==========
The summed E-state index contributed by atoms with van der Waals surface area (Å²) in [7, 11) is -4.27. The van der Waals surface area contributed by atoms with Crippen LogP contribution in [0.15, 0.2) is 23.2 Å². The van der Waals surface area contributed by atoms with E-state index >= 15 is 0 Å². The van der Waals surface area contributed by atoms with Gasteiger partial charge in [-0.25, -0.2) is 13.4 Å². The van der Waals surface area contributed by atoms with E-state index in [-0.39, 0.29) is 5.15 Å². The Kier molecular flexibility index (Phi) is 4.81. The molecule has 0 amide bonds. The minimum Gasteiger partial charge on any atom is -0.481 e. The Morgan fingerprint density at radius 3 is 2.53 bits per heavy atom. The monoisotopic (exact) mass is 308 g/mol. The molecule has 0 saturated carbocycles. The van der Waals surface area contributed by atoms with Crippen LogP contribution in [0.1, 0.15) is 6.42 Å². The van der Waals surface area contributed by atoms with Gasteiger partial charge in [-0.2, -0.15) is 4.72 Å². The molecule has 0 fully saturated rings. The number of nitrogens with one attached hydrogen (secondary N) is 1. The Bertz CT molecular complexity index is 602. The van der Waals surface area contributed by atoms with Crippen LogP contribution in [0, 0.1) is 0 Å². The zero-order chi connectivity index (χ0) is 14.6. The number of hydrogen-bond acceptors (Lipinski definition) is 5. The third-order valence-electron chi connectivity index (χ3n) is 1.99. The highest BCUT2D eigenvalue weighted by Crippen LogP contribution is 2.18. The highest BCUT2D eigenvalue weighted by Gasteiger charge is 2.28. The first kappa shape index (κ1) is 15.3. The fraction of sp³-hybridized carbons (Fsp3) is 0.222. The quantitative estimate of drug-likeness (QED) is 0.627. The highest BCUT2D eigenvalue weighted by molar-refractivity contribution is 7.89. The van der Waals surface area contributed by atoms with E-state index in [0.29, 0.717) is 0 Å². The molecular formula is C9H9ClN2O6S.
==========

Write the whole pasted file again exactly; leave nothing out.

The summed E-state index contributed by atoms with van der Waals surface area (Å²) in [7, 11) is -4.27. The van der Waals surface area contributed by atoms with Crippen LogP contribution in [0.15, 0.2) is 23.2 Å². The van der Waals surface area contributed by atoms with E-state index >= 15 is 0 Å². The van der Waals surface area contributed by atoms with Gasteiger partial charge in [-0.25, -0.2) is 13.4 Å². The van der Waals surface area contributed by atoms with E-state index in [-0.39, 0.29) is 5.15 Å². The Kier molecular flexibility index (Phi) is 4.81. The molecule has 0 amide bonds. The minimum Gasteiger partial charge on any atom is -0.481 e. The Morgan fingerprint density at radius 3 is 2.53 bits per heavy atom. The monoisotopic (exact) mass is 308 g/mol. The molecule has 0 saturated carbocycles. The van der Waals surface area contributed by atoms with Crippen LogP contribution in [0.1, 0.15) is 6.42 Å². The van der Waals surface area contributed by atoms with Gasteiger partial charge in [-0.2, -0.15) is 4.72 Å². The molecule has 0 fully saturated rings. The number of nitrogens with one attached hydrogen (secondary N) is 1. The Bertz CT molecular complexity index is 602. The van der Waals surface area contributed by atoms with Crippen LogP contribution in [0, 0.1) is 0 Å². The zero-order chi connectivity index (χ0) is 14.6. The number of hydrogen-bond acceptors (Lipinski definition) is 5. The third-order valence-electron chi connectivity index (χ3n) is 1.99. The highest BCUT2D eigenvalue weighted by Crippen LogP contribution is 2.18. The highest BCUT2D eigenvalue weighted by Gasteiger charge is 2.28. The first kappa shape index (κ1) is 15.3. The fraction of sp³-hybridized carbons (Fsp3) is 0.222. The quantitative estimate of drug-likeness (QED) is 0.627. The highest BCUT2D eigenvalue weighted by molar-refractivity contribution is 7.89. The van der Waals surface area contributed by atoms with E-state index in [0.29, 0.717) is 0 Å². The molecular formula is C9H9ClN2O6S.